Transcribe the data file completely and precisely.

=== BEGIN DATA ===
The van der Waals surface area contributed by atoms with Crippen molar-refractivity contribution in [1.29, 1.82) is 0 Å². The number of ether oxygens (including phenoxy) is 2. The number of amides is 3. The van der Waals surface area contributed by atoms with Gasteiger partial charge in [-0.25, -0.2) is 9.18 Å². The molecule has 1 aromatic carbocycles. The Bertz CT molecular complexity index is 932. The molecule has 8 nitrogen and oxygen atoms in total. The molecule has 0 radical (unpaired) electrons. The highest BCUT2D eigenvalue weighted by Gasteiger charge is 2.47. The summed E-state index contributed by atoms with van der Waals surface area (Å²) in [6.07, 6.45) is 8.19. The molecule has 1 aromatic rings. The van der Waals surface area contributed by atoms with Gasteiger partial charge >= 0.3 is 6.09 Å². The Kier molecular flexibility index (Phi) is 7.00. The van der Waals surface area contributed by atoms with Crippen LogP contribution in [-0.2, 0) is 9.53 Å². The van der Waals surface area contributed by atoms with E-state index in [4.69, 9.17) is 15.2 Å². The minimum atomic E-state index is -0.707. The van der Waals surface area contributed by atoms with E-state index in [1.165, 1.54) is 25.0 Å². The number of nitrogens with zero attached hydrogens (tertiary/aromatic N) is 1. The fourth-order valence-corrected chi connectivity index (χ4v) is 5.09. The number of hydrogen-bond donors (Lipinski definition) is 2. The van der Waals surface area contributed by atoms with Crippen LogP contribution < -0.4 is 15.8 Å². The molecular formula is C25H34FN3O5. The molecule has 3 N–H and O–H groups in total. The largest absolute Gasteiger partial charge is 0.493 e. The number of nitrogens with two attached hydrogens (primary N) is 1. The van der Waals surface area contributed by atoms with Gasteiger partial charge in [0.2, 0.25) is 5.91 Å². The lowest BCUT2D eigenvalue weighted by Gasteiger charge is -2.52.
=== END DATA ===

The van der Waals surface area contributed by atoms with Crippen molar-refractivity contribution in [1.29, 1.82) is 0 Å². The number of ether oxygens (including phenoxy) is 2. The number of amides is 3. The van der Waals surface area contributed by atoms with Gasteiger partial charge in [-0.25, -0.2) is 9.18 Å². The molecule has 1 aromatic carbocycles. The Bertz CT molecular complexity index is 932. The molecule has 8 nitrogen and oxygen atoms in total. The molecule has 0 radical (unpaired) electrons. The highest BCUT2D eigenvalue weighted by Gasteiger charge is 2.47. The summed E-state index contributed by atoms with van der Waals surface area (Å²) in [6.07, 6.45) is 8.19. The molecule has 1 aromatic rings. The van der Waals surface area contributed by atoms with Gasteiger partial charge >= 0.3 is 6.09 Å². The Kier molecular flexibility index (Phi) is 7.00. The van der Waals surface area contributed by atoms with Crippen LogP contribution in [-0.2, 0) is 9.53 Å². The van der Waals surface area contributed by atoms with E-state index in [4.69, 9.17) is 15.2 Å². The minimum atomic E-state index is -0.707. The van der Waals surface area contributed by atoms with E-state index in [1.165, 1.54) is 25.0 Å². The number of nitrogens with zero attached hydrogens (tertiary/aromatic N) is 1. The fourth-order valence-corrected chi connectivity index (χ4v) is 5.09. The number of hydrogen-bond donors (Lipinski definition) is 2. The van der Waals surface area contributed by atoms with Crippen LogP contribution < -0.4 is 15.8 Å². The molecular formula is C25H34FN3O5. The molecule has 3 N–H and O–H groups in total. The largest absolute Gasteiger partial charge is 0.493 e. The number of nitrogens with two attached hydrogens (primary N) is 1. The van der Waals surface area contributed by atoms with Gasteiger partial charge in [0.2, 0.25) is 5.91 Å². The lowest BCUT2D eigenvalue weighted by Gasteiger charge is -2.52.